WASHINGTON, December 4, 2012 – Frothy and fun, the Virginia Opera’s holiday production of Johann Strauss the Younger’s classic light opera, Die Fledermaus, brightened the stage of George Mason University’s Center for the Arts this past Friday and Sunday. Always a crowd pleaser and usually sung these days in English, at least in the U.S., the company’s production boasted lavish period costumes, decadent drawing room sets designed by the popular Erhard Rom, and best of all, decent singing for the most part.
Although the 1874 premiere of Fledermaus was a flop, due largely to extraordinary circumstances, the opera quickly recovered and remains one of the most performed operatic works in the repertoire even to this day. The key to the opera’s success is not due at all to its supremely silly plot, but to the nonstop cavalcade of beloved Johann Strauss dance tunes that flow almost continuously, from the initial downbeat of its popular overture to the last bar of the finale.
“Die Fledermaus”—literally “the flying mouse”—is actually the German term for “bat.” But Strauss’ eponymous opera has nothing to do with Dracula and Transylvania. Instead, its gossamer-thin plot revolves around a point-counterpoint of practical jokes.
Early in Act I we learn that, prior to the opera’s opening curtain, the opera’s central character, Gabriel von Eisenstein (baritone Philip Cutlip), had pranked his pal, Dr. Falke (baritone Christopher Burchett), at a costume ball some time in the near past. He’d allowed his drunken friend to pass out and sleep it off on a very public park bench, fully costumed as a bat, which exposed Falke to considerable public ridicule when he awoke the following morning.
Now it’s Dr. Falke’s turn to demonstrate that turnabout is fair play. Eisenstein is about to be jailed for a few days, the result of a minor altercation. But Falke convinces Eisenstein to head for a gala Christmas party the very evening his friend is supposed to surrender to the jail’s warden, Frank (bass-baritone Jake Gardner).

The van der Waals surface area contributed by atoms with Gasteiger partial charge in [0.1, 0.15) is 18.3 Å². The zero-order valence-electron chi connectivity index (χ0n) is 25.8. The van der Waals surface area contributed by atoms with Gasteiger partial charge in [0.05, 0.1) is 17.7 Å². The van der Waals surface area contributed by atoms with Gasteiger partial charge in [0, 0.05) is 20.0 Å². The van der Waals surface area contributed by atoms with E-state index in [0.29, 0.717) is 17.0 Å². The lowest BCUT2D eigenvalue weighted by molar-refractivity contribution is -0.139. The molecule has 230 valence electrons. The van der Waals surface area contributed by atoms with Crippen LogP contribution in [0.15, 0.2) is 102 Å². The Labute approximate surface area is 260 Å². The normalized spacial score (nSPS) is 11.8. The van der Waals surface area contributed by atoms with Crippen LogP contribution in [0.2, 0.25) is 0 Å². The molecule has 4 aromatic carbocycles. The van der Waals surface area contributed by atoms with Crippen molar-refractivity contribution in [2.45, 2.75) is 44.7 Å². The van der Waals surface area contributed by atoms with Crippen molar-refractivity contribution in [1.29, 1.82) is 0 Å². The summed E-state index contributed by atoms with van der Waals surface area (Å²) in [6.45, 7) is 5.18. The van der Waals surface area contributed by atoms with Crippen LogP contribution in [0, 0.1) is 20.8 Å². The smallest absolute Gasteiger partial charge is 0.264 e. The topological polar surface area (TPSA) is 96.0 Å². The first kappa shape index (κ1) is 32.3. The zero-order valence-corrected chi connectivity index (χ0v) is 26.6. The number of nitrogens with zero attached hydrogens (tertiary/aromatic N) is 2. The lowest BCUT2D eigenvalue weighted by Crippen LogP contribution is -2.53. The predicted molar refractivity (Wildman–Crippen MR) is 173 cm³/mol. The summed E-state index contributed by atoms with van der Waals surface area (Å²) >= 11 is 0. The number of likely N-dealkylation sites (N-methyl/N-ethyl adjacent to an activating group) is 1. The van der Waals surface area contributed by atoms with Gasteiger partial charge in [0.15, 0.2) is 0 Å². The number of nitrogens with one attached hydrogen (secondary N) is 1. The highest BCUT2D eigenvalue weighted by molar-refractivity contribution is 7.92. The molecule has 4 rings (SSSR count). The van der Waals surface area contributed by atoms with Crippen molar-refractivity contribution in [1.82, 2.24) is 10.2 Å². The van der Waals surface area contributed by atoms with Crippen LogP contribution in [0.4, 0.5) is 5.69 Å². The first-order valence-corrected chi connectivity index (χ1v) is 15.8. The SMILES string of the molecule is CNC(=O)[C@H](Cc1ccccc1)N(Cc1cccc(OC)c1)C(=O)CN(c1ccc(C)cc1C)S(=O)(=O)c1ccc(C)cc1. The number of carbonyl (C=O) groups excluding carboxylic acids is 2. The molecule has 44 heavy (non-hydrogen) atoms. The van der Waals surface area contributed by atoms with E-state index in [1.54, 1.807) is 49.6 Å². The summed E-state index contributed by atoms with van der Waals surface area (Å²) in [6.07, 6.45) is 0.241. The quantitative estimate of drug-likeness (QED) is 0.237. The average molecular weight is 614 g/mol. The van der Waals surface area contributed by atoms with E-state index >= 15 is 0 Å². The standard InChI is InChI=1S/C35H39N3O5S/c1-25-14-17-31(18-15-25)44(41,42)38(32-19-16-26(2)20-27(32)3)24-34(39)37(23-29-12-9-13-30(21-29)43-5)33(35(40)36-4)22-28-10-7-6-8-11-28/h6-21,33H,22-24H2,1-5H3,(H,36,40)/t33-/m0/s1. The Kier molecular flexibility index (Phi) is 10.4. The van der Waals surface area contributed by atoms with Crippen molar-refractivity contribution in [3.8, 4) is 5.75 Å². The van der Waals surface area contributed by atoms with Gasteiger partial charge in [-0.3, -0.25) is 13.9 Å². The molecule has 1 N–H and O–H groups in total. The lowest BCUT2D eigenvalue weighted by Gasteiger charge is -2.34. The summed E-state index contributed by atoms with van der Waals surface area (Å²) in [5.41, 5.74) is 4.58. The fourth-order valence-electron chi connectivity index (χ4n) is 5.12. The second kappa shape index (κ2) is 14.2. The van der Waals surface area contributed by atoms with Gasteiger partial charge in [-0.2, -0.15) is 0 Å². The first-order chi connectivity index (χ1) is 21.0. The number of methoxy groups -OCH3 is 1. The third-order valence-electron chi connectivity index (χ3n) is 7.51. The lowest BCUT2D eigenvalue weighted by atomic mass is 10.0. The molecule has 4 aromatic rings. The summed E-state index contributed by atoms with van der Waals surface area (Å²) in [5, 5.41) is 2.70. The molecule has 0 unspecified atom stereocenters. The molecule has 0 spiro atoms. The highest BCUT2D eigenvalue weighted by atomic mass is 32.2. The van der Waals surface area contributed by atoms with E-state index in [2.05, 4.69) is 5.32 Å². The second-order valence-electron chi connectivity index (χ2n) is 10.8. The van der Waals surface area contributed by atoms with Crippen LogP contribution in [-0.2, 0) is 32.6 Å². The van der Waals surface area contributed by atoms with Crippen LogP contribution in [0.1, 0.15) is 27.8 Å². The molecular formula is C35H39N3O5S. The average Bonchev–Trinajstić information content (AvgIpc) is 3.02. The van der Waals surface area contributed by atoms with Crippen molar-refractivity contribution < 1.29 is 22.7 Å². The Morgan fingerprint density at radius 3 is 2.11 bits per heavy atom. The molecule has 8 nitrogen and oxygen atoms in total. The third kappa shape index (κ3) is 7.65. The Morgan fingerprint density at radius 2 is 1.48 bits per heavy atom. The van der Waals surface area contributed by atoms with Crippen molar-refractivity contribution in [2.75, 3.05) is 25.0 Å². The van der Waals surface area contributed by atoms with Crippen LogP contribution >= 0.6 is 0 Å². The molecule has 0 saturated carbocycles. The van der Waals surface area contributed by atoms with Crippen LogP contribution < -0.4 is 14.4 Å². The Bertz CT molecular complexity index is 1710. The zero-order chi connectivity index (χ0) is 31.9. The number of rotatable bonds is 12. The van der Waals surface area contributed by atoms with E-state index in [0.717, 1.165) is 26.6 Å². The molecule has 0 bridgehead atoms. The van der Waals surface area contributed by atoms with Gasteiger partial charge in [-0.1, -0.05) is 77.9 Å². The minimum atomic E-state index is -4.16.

The party is a set-up, of course, staged by Falke at the lavish home of the Russian Count Orlovsky (mezzo Abigail Nims in a trouser role), with the Count’s collusion.
Meanwhile, back at the Eisenstein ranch, Eisenstein’s missus, Rosalinde (soprano Emily Pulley), is tempted to resume her long-ago affair with her former lover, the omnipresent Alfred (tenor Ryan MacPherson), but manipulates him into going to jail in the place of her husband. Ultimately, Rosalinde and her crafty maid, Adele (soprano Sarah Jane McMahon), show up in disguise at the big party. When Eisenstein, Falke, warden Frank, and all the others show up, predictable chaos ensues as Eisenstein attempts to seduce his own wife. It’s the Revenge of the Bat.
With such a flimsy plot, it’s the theatrical color and the music that bring any production of Fledermaus to life and this one was no exception. The singing, while not particularly brilliant, was workmanlike, burnished by the remarkably canny comic instincts of the singers.
The best singing during Friday evening’s performance, at least as far as we’re concerned, was turned in by Sarah Jane McMahon as Adele. She took a bright, sunny, devil-may-care attitude toward her character, accentuating it in her singing, and it added real life to the evening. Philip Cutlip was also quite good as the befuddled Eisenstein, although both he and soprano Emily Pulley (Rosalinde) exhibited signs of vocal strain more than once.
Christopher Burchett’s Falke was good as the evening’s master manipulator and resident bat, Ryan MacPherson’s interpretation of Alfred as a vain Italian tenor added to the amusement factor, and Jake Gardner was in excellent voice as Frank. On the other hand, Abigail Nims seemed a little uncomfortable as Count Orlovsky, although she sang well.
An extra hat tip to stage actor and comic Grant Neal, who led off Act III as the jail attendant, Frosh, traditionally an improv comedy bit that’s become an integral part of Fledermaus, where audiences have learned to expect wry references to contemporary politics and events in Frosh’s snappy patter. In the main, Mr. Neal’s patter was generally on target and his slapstick skills were superb.
The company was ably accompanied by the Virginia Symphony Orchestra under the baton of Gary Thor Wedow. Stage direction by Dorothy Danner was expansive, broadly comic, and highly effective in the various dance routines that are a highlight of Act II. The production’s only downside was its relatively lame English translation. On the other hand, the cast’s diction was generally superb—particularly that of Ms. McMahon—which helped the entire confection go down quite smoothly.
Rating: ** (Two out of four stars)
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